Beyond Bars: Prisoners Use Facebook to Harass Victims

Web terrorism from behind bars is a growing problem in the UK.

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Most people use Facebook to catch up with friends and waste time at work. A growing number of individuals are using it to taunt or harass victims of crimes they committed while still under lock and key. From Time

Barry Mizen, whose 16-year-old son Jimmy was murdered in 2008, says his family endured months of personal attacks on a Facebook page that was created after Jimmy's killer, Jake Fahri, was convicted and sentenced to life in prison last March. "The words going back and forth were getting really nasty — it was just so undignified," says Mizen, who lives in southeast England. "My children were taking it very personally." Around the same time, taunting messages also started to come from Fahri's Twitter account, including one that said, "Jimmy Mizen was a pathetic loser." "There's got to be more control over this," Barry Mizen says. "Facebook and Twitter have to take responsibility for what goes on their sites."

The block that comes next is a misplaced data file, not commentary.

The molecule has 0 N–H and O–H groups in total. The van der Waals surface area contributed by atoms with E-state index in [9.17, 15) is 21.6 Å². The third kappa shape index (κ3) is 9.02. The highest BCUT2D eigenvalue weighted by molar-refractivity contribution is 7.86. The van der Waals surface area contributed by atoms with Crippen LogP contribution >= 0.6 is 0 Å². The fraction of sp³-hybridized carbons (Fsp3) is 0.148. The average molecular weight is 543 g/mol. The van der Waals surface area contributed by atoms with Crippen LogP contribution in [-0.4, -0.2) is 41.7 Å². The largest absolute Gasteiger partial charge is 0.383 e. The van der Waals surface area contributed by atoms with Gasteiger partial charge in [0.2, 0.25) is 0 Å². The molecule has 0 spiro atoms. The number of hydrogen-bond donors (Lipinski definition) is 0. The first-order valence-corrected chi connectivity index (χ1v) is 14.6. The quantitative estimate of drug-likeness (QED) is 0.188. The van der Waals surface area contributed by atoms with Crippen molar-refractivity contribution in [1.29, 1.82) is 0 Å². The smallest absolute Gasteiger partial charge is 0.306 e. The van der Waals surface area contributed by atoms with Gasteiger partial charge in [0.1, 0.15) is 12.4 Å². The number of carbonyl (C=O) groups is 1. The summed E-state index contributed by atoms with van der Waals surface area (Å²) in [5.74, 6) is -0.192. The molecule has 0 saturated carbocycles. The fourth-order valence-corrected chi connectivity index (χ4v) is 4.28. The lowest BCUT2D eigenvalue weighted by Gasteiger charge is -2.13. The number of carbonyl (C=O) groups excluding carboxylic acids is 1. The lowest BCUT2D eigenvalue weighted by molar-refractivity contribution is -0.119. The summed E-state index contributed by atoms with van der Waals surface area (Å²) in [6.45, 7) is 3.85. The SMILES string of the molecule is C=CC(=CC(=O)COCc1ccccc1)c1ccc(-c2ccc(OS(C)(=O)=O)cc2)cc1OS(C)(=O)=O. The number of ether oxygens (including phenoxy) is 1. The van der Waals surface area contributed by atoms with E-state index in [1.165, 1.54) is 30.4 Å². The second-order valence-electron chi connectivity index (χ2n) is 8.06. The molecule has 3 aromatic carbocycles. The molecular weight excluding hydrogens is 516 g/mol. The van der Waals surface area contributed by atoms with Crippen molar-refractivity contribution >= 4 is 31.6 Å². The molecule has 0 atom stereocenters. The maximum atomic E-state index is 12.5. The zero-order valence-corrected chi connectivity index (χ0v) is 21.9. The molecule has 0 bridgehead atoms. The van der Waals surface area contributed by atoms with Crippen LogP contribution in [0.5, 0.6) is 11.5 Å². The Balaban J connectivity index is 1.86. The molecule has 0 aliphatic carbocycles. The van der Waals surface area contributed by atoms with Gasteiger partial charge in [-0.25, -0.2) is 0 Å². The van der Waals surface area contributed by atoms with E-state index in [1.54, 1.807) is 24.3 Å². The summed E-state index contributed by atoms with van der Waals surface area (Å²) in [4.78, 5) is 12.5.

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Facebook officials in the U.S. and Europe say they don't know whether this harassment problem extends beyond Britain, the only place where such cases have been made public. "We believe this is really a case of first impression," says Tim Sparapani, Facebook's director of public policy in Washington. "We've searched far and wide within the company and, among the collective memories of staff, we think this has no precedent."

Should this problem extend stateside, how would you address this problem?